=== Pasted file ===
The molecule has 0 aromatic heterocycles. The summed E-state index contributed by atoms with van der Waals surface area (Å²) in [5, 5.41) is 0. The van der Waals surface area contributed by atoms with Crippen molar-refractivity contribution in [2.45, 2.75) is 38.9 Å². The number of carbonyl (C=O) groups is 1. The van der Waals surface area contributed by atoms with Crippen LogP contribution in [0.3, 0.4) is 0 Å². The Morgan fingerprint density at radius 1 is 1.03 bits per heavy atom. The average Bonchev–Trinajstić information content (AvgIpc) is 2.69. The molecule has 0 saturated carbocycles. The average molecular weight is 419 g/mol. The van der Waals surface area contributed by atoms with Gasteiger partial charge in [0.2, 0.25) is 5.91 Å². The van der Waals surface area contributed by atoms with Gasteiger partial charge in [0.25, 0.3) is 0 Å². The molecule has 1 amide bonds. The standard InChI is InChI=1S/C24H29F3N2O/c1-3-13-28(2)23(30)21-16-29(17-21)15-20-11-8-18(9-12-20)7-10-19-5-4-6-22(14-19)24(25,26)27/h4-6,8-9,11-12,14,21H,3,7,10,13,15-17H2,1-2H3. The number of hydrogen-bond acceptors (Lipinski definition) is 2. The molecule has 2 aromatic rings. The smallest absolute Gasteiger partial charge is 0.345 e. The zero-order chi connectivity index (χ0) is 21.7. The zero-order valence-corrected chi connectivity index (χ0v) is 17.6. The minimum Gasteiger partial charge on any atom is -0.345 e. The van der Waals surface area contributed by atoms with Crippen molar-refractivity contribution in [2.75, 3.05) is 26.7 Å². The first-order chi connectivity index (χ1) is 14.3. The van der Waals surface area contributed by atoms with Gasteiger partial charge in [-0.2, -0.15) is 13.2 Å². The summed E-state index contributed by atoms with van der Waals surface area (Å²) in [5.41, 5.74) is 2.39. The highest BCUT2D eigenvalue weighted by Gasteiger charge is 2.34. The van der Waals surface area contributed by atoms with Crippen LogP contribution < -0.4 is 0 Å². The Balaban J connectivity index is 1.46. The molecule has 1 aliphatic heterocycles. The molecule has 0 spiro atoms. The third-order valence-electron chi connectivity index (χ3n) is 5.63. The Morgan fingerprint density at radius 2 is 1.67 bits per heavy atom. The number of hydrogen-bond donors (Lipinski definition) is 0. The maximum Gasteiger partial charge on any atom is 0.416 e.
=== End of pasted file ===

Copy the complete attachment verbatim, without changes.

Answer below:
The molecule has 0 aromatic heterocycles. The summed E-state index contributed by atoms with van der Waals surface area (Å²) in [5, 5.41) is 0. The van der Waals surface area contributed by atoms with Crippen molar-refractivity contribution in [2.45, 2.75) is 38.9 Å². The number of carbonyl (C=O) groups is 1. The van der Waals surface area contributed by atoms with Crippen LogP contribution in [0.3, 0.4) is 0 Å². The Morgan fingerprint density at radius 1 is 1.03 bits per heavy atom. The average Bonchev–Trinajstić information content (AvgIpc) is 2.69. The molecule has 0 saturated carbocycles. The average molecular weight is 419 g/mol. The van der Waals surface area contributed by atoms with Gasteiger partial charge in [0.2, 0.25) is 5.91 Å². The van der Waals surface area contributed by atoms with Gasteiger partial charge in [0.25, 0.3) is 0 Å². The molecule has 1 amide bonds. The standard InChI is InChI=1S/C24H29F3N2O/c1-3-13-28(2)23(30)21-16-29(17-21)15-20-11-8-18(9-12-20)7-10-19-5-4-6-22(14-19)24(25,26)27/h4-6,8-9,11-12,14,21H,3,7,10,13,15-17H2,1-2H3. The number of hydrogen-bond acceptors (Lipinski definition) is 2. The molecule has 2 aromatic rings. The smallest absolute Gasteiger partial charge is 0.345 e. The zero-order chi connectivity index (χ0) is 21.7. The zero-order valence-corrected chi connectivity index (χ0v) is 17.6. The minimum Gasteiger partial charge on any atom is -0.345 e. The van der Waals surface area contributed by atoms with Crippen molar-refractivity contribution in [2.75, 3.05) is 26.7 Å². The first-order chi connectivity index (χ1) is 14.3. The van der Waals surface area contributed by atoms with Gasteiger partial charge in [-0.2, -0.15) is 13.2 Å². The summed E-state index contributed by atoms with van der Waals surface area (Å²) in [5.41, 5.74) is 2.39. The highest BCUT2D eigenvalue weighted by Gasteiger charge is 2.34. The van der Waals surface area contributed by atoms with Crippen LogP contribution < -0.4 is 0 Å². The Balaban J connectivity index is 1.46. The molecule has 1 aliphatic heterocycles. The molecule has 0 spiro atoms. The third-order valence-electron chi connectivity index (χ3n) is 5.63. The Morgan fingerprint density at radius 2 is 1.67 bits per heavy atom. The number of hydrogen-bond donors (Lipinski definition) is 0. The maximum Gasteiger partial charge on any atom is 0.416 e.